California City: The Half-Built Desert Metropolis of the Golden State

It’s the third-largest city in California by land area but most people (including many in CA) have never even heard of this mostly-empty desert oasis, home to around 15,000 people. It’s not quite a city, but not quite a ghost town either.

Visiting the area is a bit surreal – roads running through its 200 square miles connect nothing to nothing in the hot Mojave, in some cases following straight lines and in others wrapping to form cul-de-sacs.

Some roads are paved, but most aren’t. In places, nature has started to reclaim the dirty gravel strips with hearty desert plants growing right up through streets.

Photographer Noritaka Minami recently took a trip in a helicopter to photograph the strange sprawling semi-ghost town, which are on display at On Freedom, an exhibition at Aperture for another month.

The place was a mid-century vision of a real estate developer named Nathan Mendelshon who purchased over 80,000 acres, imagining California City as a fresh metropolis for a growing state.

Some parcels were resold but never developed — others were bought and remain in use, mainly for people working at a nearby military base or prison.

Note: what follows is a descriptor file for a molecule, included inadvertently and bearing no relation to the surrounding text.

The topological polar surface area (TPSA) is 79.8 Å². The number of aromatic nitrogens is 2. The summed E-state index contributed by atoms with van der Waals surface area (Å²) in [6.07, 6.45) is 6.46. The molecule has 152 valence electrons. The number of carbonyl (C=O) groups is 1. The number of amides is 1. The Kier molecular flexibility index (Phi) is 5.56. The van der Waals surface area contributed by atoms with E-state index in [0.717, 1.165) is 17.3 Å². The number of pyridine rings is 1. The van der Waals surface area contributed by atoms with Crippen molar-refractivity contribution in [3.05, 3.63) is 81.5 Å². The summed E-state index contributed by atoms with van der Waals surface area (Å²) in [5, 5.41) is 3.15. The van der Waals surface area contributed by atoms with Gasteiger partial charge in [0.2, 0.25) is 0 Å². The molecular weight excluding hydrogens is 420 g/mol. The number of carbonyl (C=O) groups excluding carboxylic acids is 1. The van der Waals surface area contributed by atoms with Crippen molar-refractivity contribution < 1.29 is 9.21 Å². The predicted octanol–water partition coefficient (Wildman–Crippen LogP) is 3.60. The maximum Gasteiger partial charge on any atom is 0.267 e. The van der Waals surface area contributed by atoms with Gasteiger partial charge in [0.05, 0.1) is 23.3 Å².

The few houses that do exist seem almost stranger than the framework of roads around them, neatly fenced in a neighborhood of empty plots.

More from Minami: “This project focuses on California City, a master planned community in the Mojave Desert conceived by sociologist turned real estate developer Nathan K. Mendelsohn in 1958. California City was envisioned as the next major metropolis in California in response to the population and economic growths after World War II. This development was based on the belief that even in a harsh desert landscape, mankind had the freedom and power to produce a built environment that provided all of the essential needs for a prosperous modern life.”

In his series of black-and-white images, “aerial photography is used to document the scale of the vision Mendelsohn proposed in the desert and question whether this ‘wonderland’ could have even been sustainable in this environment. Despite having the foundation for a city in place, there are no indications that this city will ever be realized in the future.” In the end, half-built may be an overstatement — in reality, the place is more like a skeletal outline of a city, punctuated (like a normal rural landscape) by pockets of development and clusters of community.